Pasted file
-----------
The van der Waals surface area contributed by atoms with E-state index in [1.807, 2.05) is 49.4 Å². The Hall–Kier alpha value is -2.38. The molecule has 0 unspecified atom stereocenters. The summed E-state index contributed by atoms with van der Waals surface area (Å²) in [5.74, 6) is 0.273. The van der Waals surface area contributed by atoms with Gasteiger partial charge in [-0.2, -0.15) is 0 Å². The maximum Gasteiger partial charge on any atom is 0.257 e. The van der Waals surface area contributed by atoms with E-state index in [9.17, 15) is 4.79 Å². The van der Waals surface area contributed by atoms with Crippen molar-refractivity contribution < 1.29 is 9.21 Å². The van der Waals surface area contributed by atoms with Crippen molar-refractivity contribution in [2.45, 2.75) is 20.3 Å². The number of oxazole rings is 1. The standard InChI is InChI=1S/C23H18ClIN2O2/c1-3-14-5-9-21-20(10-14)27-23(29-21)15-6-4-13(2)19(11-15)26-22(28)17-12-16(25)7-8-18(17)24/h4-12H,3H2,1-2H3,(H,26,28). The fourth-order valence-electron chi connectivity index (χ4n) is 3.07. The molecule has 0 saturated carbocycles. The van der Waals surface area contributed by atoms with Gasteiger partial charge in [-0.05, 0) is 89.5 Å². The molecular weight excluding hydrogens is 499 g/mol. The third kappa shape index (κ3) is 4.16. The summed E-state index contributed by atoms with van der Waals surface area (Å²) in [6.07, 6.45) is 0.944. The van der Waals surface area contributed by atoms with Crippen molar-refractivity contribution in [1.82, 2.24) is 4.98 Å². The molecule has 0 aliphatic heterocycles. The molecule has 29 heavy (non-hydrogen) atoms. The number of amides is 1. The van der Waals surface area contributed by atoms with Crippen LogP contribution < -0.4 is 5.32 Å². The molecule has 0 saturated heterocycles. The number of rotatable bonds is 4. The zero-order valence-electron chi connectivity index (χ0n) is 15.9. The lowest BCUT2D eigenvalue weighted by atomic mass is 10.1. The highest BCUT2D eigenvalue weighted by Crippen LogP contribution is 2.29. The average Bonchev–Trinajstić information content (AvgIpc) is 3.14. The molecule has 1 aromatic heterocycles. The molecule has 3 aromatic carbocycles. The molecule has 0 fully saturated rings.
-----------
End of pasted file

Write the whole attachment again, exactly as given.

The van der Waals surface area contributed by atoms with E-state index in [1.807, 2.05) is 49.4 Å². The Hall–Kier alpha value is -2.38. The molecule has 0 unspecified atom stereocenters. The summed E-state index contributed by atoms with van der Waals surface area (Å²) in [5.74, 6) is 0.273. The van der Waals surface area contributed by atoms with Gasteiger partial charge in [-0.2, -0.15) is 0 Å². The maximum Gasteiger partial charge on any atom is 0.257 e. The van der Waals surface area contributed by atoms with E-state index in [9.17, 15) is 4.79 Å². The van der Waals surface area contributed by atoms with Crippen molar-refractivity contribution < 1.29 is 9.21 Å². The van der Waals surface area contributed by atoms with Crippen molar-refractivity contribution in [2.45, 2.75) is 20.3 Å². The number of oxazole rings is 1. The standard InChI is InChI=1S/C23H18ClIN2O2/c1-3-14-5-9-21-20(10-14)27-23(29-21)15-6-4-13(2)19(11-15)26-22(28)17-12-16(25)7-8-18(17)24/h4-12H,3H2,1-2H3,(H,26,28). The fourth-order valence-electron chi connectivity index (χ4n) is 3.07. The molecule has 0 saturated carbocycles. The van der Waals surface area contributed by atoms with Gasteiger partial charge in [-0.05, 0) is 89.5 Å². The molecular weight excluding hydrogens is 499 g/mol. The third kappa shape index (κ3) is 4.16. The summed E-state index contributed by atoms with van der Waals surface area (Å²) in [6.07, 6.45) is 0.944. The van der Waals surface area contributed by atoms with Crippen molar-refractivity contribution in [1.82, 2.24) is 4.98 Å². The molecule has 0 aliphatic heterocycles. The molecule has 29 heavy (non-hydrogen) atoms. The number of amides is 1. The van der Waals surface area contributed by atoms with Crippen LogP contribution < -0.4 is 5.32 Å². The molecule has 0 saturated heterocycles. The number of rotatable bonds is 4. The zero-order valence-electron chi connectivity index (χ0n) is 15.9. The lowest BCUT2D eigenvalue weighted by atomic mass is 10.1. The highest BCUT2D eigenvalue weighted by Crippen LogP contribution is 2.29. The average Bonchev–Trinajstić information content (AvgIpc) is 3.14. The molecule has 1 aromatic heterocycles. The molecule has 3 aromatic carbocycles. The molecule has 0 fully saturated rings.